SL Fashion Magazines going down - Style Kingdom is a Kingdom with no style

It's very clear the great changes that have been going on in SL©, regarding fashion magazines.
To make it simple, they are outdated, part of the past.

Still, some people see fashion magazines like a money making machine, because there are ads and it's part of an economy.

However, the quality of those magazines is very questionable.  Print modeling in SL is changing into another directions and that is definitely not through the 'old sames old' magazines, then hosted on the website Issuu.

Here's a good one to take a look at:  Style Kingdom.
First of all, what is Style Kingdom? How does this 'magazine' reach the next level in SL© fashion?
It simply doesn't.

Some of their photographers are the same old photographers. Nothing new there.  So, what's new?  Nothing, actually. The layout of the magazine is not updated, every RL fashion magazine has the best staff to keep the layout renewed, always taking into consideration that they are fashion magazines, with a very specific target.

With major changes going on in SL© Fashion, Style Kingdom set up a model casting some time ago and I was informed they are actively looking for more staff.  What for, I wonder?

What I wanted to show you is a huge mistake that cannot happen, if we are talking of a fashion magazine.  This would never happen in RL.

I hereby declare the original work of the cropped image I'm about to show you belongs to Style Kingdom Magazine and the full photo is the work of Pam Astonia as a photographer. No copyright infringement intended, as a blogger.  This photo doesn't belong to me and  I'm using just a  portion of it  according to DCMA Fair Use (the explanatory legal aspect can be consulted on the web and also in some of my previous posts) to express my opinion about it.  The link to original work is provided here.

This type of mistake shouldn't happen in a quality fashion magazine. Do you see it?

The Style Credits aren't right.
Shall we see?

- Dress Into the White and Fur Shawl - where is the shawl in the photo?
- Palma bracelet with hud - where is the bracelet?
- Hair - B429 in grey - is it grey?

Where is the reference to the bag the model is wearing in the original photo [they were so detailed about the complete look, us readers, we are missing the bag] . Where is the reference to the ring?

This only shows what the panorama in the so called  'fashion magazines' in SL© is like. Sad, outdated, not at all fashion related.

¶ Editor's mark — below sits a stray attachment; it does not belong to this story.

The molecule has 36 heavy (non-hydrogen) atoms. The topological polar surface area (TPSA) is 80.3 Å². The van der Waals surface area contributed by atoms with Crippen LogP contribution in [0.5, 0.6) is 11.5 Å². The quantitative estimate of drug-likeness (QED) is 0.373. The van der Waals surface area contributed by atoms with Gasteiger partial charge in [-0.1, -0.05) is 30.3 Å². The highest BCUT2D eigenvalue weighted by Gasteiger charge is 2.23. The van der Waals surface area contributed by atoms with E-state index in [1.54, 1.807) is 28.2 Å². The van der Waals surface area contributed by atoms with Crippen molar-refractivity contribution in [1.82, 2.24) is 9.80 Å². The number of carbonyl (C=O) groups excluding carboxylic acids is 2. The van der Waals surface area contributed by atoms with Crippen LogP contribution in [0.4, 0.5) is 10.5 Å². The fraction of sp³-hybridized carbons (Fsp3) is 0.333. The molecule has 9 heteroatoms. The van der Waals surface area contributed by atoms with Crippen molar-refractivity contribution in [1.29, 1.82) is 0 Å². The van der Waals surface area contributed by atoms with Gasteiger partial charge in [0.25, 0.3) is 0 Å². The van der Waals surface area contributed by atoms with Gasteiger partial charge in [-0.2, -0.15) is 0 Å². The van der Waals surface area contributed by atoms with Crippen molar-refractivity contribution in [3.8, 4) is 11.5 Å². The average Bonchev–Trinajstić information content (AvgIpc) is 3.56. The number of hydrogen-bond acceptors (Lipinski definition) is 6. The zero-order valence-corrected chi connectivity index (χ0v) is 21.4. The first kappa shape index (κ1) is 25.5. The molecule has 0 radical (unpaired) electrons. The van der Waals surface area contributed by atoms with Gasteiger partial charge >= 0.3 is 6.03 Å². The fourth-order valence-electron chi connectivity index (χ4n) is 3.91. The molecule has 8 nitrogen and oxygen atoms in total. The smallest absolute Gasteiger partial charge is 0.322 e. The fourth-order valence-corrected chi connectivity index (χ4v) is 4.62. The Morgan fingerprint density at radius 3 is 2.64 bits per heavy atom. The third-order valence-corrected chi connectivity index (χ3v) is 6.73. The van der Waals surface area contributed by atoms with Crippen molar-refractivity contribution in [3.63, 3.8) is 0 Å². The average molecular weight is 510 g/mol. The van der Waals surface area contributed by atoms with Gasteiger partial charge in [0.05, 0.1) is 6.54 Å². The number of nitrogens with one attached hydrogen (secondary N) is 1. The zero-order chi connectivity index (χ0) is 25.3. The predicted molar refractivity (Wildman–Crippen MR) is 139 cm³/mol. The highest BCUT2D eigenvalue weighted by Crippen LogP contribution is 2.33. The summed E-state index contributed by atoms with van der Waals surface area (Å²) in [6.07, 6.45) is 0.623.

I guess this SL© magazine is more concerned about 'showing work' very quickly, as if this meant success;  it doesn't.
It only shows the entire fashion and modeling community in SL© who to not work for, especially if models and photographers are after quality.
This particular release was a photographers mini special, according to the owner.

And that's it. Nothing new, mistakes in several aspects of the magazine, one of them being the so very outdated layout and this humongous mistake in style credits that should never happen - not even once, in a magazine that wants to take SL© by surprise, as in the next big thing.

It's not and I doubt it will ever be.

Scala - the phoenix emerging from the ashes

I must say I was quite impressed [ and excited too, a breath of fresh air]  when I knew that some of the previous staff members from Avenue started their own Academy and Models Agency - Scala.  

Those of you who have been reading me for years,  know I'm going after SL fashion shows and focus greatly on runway walking and posing.  As the fashion community and activities started to change, I started to follow print work too. 

Scala Models Academy is run by one of the best SL professional models [with an extensive career, that I have followed] - Seashell Dench and by the well recognized and reputable Model Trainer Kryptonia Paperdoll.  

The fact that Scala started their activities with teaching,  speaks highly to me.  Training is the most important thing for a SL model and these two highly respected members of the fashion community in SL started right where SL models most need right now.  What to do, where to start, when everything in modeling is changing so fast?  Training, obviously. 

They were extremely smart and cleaver to start giving to models what they most need right now. This only shows me that they mean to help new models to have their careers going, as opposed to some egotistic activities or self-centered 'famous' models that , I believe have started something connected to "luxury", this week,  I believe?